The Difference between feelings and emotions
In everyday conversation, most people use these two words interchangeably, but this does not mean that they are one and the same. Unfortunately, there has yet to be an agreement among experts as to what distinguishes a feeling from an emotion. The Feeling Theory of Emotion does equate one with the other, but theres more opposition than support for this line of thinking.
Many renowned philosophers including Aristotle, Descartes, and Spinoza reject the feeling theory because they believe that emotions have a cognitive element. Feelings do not as these are mental states that do not involve cognition.
Other attempts at differentiating the two are less complicated. For the psychologist Robert Plutchik who developed the Wheel of Emotions that is still used as a reference today feelings are simply the result of two core emotions combining. The feeling of contempt, for instance, is the product of the basic emotions anger and disgust.
For many neuroscientists, the difference between emotions and feelings starts with point of origin. An emotion originates from the brains sub cortex region. A feeling, on the other hand, starts in the neocortex. The implications here are simple:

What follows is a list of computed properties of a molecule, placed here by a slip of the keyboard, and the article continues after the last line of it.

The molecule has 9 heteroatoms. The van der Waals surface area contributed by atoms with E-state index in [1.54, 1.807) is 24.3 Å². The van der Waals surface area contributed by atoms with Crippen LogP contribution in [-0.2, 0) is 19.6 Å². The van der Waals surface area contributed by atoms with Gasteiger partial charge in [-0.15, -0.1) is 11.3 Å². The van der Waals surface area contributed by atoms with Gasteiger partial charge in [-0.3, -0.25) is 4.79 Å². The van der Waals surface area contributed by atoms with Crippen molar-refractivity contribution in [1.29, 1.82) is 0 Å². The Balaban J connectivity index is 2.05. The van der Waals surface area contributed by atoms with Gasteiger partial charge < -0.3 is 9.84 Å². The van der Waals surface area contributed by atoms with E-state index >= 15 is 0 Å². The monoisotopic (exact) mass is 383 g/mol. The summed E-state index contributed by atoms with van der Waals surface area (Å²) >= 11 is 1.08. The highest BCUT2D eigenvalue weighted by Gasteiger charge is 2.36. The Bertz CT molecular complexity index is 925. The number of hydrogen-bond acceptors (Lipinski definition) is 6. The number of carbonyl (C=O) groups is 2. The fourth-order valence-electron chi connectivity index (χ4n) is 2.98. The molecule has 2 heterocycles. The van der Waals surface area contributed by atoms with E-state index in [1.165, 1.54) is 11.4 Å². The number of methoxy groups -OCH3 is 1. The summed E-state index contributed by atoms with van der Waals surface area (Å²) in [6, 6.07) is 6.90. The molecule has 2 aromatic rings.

Emotions are the bodys response to external stimuli and are what helped mankind survive and thrive in the world. Feelings are the minds response to emotions. Of course, these are not absolute statements. As mentioned earlier, there is no consensus yet on what emotions and feelings are, and how exactly they are related.
A List of Human Emotions There are many takes on what the basic emotions are. Among the more popular theories are those by Plutchik (mentioned above), and Paul Ekman a psychologist who was one of the first to study the relationship between emotions and facial expressions. Plutchik maintained that there are 8 core emotions (4 pairs of opposites), namely:
Fear - anger Surprise - anticipation Joy - sadness Trust - disgust
Ekman, in his study, brought the number down to 6 universal emotions. These are the following:
Joy Surprise Sadness Disgust Fear Anger
An Important Recent Study
While the two lists mentioned above are referenced often, it is important to note that recent research from the University of Glasgows Institute of Neuroscience and Psychology has further narrowed down the list of basic emotions to four (4):
Happiness Sadness Fear/Surprise Anger/Disgust
The study modifies Ekmans list, and the explanation is that fear and surprise, and anger and disgust, exhibit the same facial expressions. This observation led researchers to combine the said emotions and not treat them as distinct. It was also mentioned that the differences between them developed later, and only for social reasons.